Space-saving FOUP transfer device
This robotic buffer apparatus (A) transfers FOUPs or wafer carrier boxes (B) one at a time to an adjacent fab processing station (C)—and back again—without the need for human intervention. Its small footprint is designed especially for fabs in which cleanroom space is at a premium. The invention can transfer a wafer carrier on the lowest storage position to the uppermost position, and vice-versa. As illustrated, the buffer apparatus has a load port (D) at the upper transfer position, while a FOUP opener/loader (E) has its own shelf (F) at the lower transfer position. Horizontally moving mechanisms (G) transfer the wafer carriers to/from the FOUP opener/loader, which in turn transfers wafers to/from the processing station.
Patent number: 6,726,429
Date granted: April 27, 2004
Inventors: James G. Sackett and David E. Weldon (Santa Clara, Calif.), and H. Alexander Anderson (Santa Cruz, Calif.); Assigned to Vertical Solutions, Inc. (San Jose, Calif.)
Preparing clean gases
The apparatus is designed to provide a method for effectively cleaning a gas in contact with a semiconductor substrate, using dust control and adsorption means so that the concentration of fine particles in the gas is removed from air to be introduced into fab cleanrooms. The illustration shows the invention's method as it pertains to the cleaning of air to be supplied for creating an air knife in a semiconductor facility. Air (A) is treated in a Class 10,000 cleanroom (B) by means of a gas-preparing apparatus (C) comprising a dehumidifier (D), an adsorbent (E) for adsorbing gaseous deleterious components (in this example, chiefly non-methane hydrocarbons—HCs) that will increase the angle of contact, and a dust-removing filter (F). Clean air (G) emerging from the apparatus is free of dust and HCs, and is subsequently supplied to air-knife equipment (H) for cleaning wafers.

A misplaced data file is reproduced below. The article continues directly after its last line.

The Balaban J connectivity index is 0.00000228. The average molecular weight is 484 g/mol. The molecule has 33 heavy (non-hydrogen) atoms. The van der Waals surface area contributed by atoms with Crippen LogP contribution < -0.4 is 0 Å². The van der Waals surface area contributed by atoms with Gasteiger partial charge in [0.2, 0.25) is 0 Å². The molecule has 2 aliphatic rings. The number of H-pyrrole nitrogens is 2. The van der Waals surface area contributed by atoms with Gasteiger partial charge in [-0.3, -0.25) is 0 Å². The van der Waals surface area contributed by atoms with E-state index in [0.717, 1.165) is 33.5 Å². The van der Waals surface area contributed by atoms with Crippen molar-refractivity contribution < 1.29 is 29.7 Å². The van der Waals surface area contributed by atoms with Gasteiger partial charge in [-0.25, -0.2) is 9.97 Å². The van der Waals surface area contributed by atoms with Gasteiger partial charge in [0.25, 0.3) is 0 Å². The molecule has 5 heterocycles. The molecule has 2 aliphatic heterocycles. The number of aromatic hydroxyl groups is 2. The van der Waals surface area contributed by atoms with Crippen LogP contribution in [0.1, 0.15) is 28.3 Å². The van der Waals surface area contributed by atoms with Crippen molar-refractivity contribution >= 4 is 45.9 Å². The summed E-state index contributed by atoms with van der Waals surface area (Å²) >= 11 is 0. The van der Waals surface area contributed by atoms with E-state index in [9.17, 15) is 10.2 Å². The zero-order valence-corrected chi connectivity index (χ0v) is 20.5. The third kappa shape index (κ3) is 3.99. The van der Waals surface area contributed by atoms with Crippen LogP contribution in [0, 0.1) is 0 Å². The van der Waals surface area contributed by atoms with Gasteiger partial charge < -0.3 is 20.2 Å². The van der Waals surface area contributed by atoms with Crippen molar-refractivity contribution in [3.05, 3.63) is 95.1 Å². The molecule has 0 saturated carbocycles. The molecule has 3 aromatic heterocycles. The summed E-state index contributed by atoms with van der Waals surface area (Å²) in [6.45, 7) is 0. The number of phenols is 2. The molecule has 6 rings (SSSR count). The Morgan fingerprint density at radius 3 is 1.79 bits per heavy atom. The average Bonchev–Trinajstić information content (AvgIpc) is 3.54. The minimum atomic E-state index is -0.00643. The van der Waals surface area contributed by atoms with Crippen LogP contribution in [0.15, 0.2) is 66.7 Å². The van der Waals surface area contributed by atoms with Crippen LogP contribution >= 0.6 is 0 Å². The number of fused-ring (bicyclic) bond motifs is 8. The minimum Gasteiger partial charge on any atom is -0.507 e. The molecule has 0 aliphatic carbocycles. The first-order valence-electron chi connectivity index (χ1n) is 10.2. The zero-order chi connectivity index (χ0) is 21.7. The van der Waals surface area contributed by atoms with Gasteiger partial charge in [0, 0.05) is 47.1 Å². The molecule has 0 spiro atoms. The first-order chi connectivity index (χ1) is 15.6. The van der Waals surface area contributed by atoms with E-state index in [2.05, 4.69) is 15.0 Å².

Outside air (I) before it enters the cleanroom is first treated with a prefilter (J) and an air conditioner (K). The air is then deprived of dust particles by means of HEPA filters (L) as it enters the cleanroom, thereby producing clean air (M) with a Class 10,000 concentration and containing extremely low concentrations of HCs.
Patent number: 6,733,570
Date granted: May 11, 2004
Inventors: Toshiaki Fujii, Tsukuru Suzuki, and Hidetomo Suzuki (Kanagawa, Japan), and Kazuhiko Sakamoto (Saitama-ken, Japan); Assigned to Ebara Research Co., Ltd. (Fujisawa, Japan)
Wafer edge-grip aligner, buffer
An edge grip aligner (A) with buffering capabilities is designed to increase the throughput of wafer workpieces without the space taken up within the tool and fab cleanroom by typical dual-arm robots. It is built so as not to sit idle while the robot transfers workpieces, prevents scratches and particulates to the backside of a wafer, and supports wafers at their edge so as not to interfere with a pattern formed on that wafer.
The invention includes a chuck base (B), and chuck arms for receiving a wafer (C), rotating it to identify the notch locations and then positioning it so that the OCR mark can be read. The chuck arms then hand the wafer off to the buffer arms (E), supported by a buffer stand (D). Thus, it can deliver a new wafer to the chuck arms and carry the old workpiece away in a single operation rather than two separate operations. The chuck base is a cylindrical housing (F) that encloses and protects the components within the base.
Patent number: 6,729,462
Date granted: May 4, 2004
Inventors: Daniel A. Babbs, Jae Hong Kim, and William J. Fosnight (Austin, Tex.), and Matt W. Coady (Round Rock, Tex.); Assigned to Asyst Technologies (Fremont, Calif.)